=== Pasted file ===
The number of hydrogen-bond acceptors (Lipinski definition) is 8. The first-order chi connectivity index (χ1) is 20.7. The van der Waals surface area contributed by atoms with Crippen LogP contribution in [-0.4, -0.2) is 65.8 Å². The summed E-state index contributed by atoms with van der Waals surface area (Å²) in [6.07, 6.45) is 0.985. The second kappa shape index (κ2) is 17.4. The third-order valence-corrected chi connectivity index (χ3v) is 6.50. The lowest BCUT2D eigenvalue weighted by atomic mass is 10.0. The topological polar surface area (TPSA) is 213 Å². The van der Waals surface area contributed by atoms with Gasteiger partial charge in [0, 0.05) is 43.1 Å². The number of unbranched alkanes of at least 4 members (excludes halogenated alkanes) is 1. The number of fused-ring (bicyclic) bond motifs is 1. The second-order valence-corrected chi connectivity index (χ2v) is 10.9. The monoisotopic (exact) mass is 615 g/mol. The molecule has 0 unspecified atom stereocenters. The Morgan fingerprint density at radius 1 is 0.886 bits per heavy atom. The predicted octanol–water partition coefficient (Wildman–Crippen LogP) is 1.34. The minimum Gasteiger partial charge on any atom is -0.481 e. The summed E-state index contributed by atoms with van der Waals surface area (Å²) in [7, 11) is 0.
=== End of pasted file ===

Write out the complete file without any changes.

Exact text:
The number of hydrogen-bond acceptors (Lipinski definition) is 8. The first-order chi connectivity index (χ1) is 20.7. The van der Waals surface area contributed by atoms with Crippen LogP contribution in [-0.4, -0.2) is 65.8 Å². The summed E-state index contributed by atoms with van der Waals surface area (Å²) in [6.07, 6.45) is 0.985. The second kappa shape index (κ2) is 17.4. The third-order valence-corrected chi connectivity index (χ3v) is 6.50. The lowest BCUT2D eigenvalue weighted by atomic mass is 10.0. The topological polar surface area (TPSA) is 213 Å². The van der Waals surface area contributed by atoms with Gasteiger partial charge in [0, 0.05) is 43.1 Å². The number of unbranched alkanes of at least 4 members (excludes halogenated alkanes) is 1. The number of fused-ring (bicyclic) bond motifs is 1. The second-order valence-corrected chi connectivity index (χ2v) is 10.9. The monoisotopic (exact) mass is 615 g/mol. The molecule has 0 unspecified atom stereocenters. The Morgan fingerprint density at radius 1 is 0.886 bits per heavy atom. The predicted octanol–water partition coefficient (Wildman–Crippen LogP) is 1.34. The minimum Gasteiger partial charge on any atom is -0.481 e. The summed E-state index contributed by atoms with van der Waals surface area (Å²) in [7, 11) is 0.